When the Republicans promised to repeal and replace Obamacare, they said it would be just as good if not better than the "failing" law, and cheaper. If we imagine health insurance as a car, that would mean the same car would cost less. Instead, the house-passed version is a terrible car that costs more. In this analogy, the monthly premiums are the car payments, the gas to use it is the out-of-pocket expenses like co-pays and deductibles, and the safety belt, airbags and brakes are the essential benefits of Obamacare, including the protections for pre-existing conditions.

But when Republicans say they want cheaper insurance, they never meant with the same coverage. They want to get rid of Obamacare's requirements that insurance actually cover basic things, so that bad, cheaper policies could again be sold. That's like selling you a Yugo while pretending it's a Cadillac. So of course it's cheaper, but it also is nearly worthless. For the poorest, oldest and sickest people, out-of-pocket expenses would skyrocket, like being charged hundreds of dollars per gallon for gas.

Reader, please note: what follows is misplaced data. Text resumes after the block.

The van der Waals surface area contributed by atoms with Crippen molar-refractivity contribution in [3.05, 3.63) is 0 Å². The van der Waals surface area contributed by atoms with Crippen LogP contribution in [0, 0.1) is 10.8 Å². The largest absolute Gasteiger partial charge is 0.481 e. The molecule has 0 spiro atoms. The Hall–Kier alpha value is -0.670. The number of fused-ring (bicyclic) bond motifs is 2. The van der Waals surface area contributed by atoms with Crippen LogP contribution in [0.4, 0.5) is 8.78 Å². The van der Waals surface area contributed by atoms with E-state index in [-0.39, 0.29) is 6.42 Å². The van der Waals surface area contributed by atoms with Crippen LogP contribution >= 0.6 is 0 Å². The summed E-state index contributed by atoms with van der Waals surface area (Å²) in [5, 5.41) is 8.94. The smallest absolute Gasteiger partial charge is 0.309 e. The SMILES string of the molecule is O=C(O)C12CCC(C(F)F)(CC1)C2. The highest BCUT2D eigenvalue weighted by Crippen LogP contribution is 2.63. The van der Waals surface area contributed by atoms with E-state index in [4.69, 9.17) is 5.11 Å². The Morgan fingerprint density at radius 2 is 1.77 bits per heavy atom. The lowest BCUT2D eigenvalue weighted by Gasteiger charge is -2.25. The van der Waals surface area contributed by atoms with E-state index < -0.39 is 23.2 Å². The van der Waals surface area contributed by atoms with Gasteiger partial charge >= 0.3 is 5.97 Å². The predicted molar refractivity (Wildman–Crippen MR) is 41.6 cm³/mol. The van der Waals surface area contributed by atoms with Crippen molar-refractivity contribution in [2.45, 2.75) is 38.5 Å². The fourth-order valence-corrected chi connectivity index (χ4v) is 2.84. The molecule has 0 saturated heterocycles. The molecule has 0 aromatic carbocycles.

The bill would also allow insurance companies to reinstate lifetime caps, and get rid of out-of-pocket maximums. In the car analogy, that would be mean if you hit 100,000 miles, they repossess the car.

All of this is to meet their one goal: giving huge tax cuts to the wealthy and corporations. And because it shifts the cost of healthcare back on everyone else, it reduces the deficit, allowing them to push through even more tax cuts through "tax reform."

If they cared about quality, lower-cost healthcare they would fix Obamacare or allow us to consider moving to single-payer, which every advanced nation uses in some form. Unfortunately for most of us, that's not what their donors are paying them to do.

John Denker, Twinsburg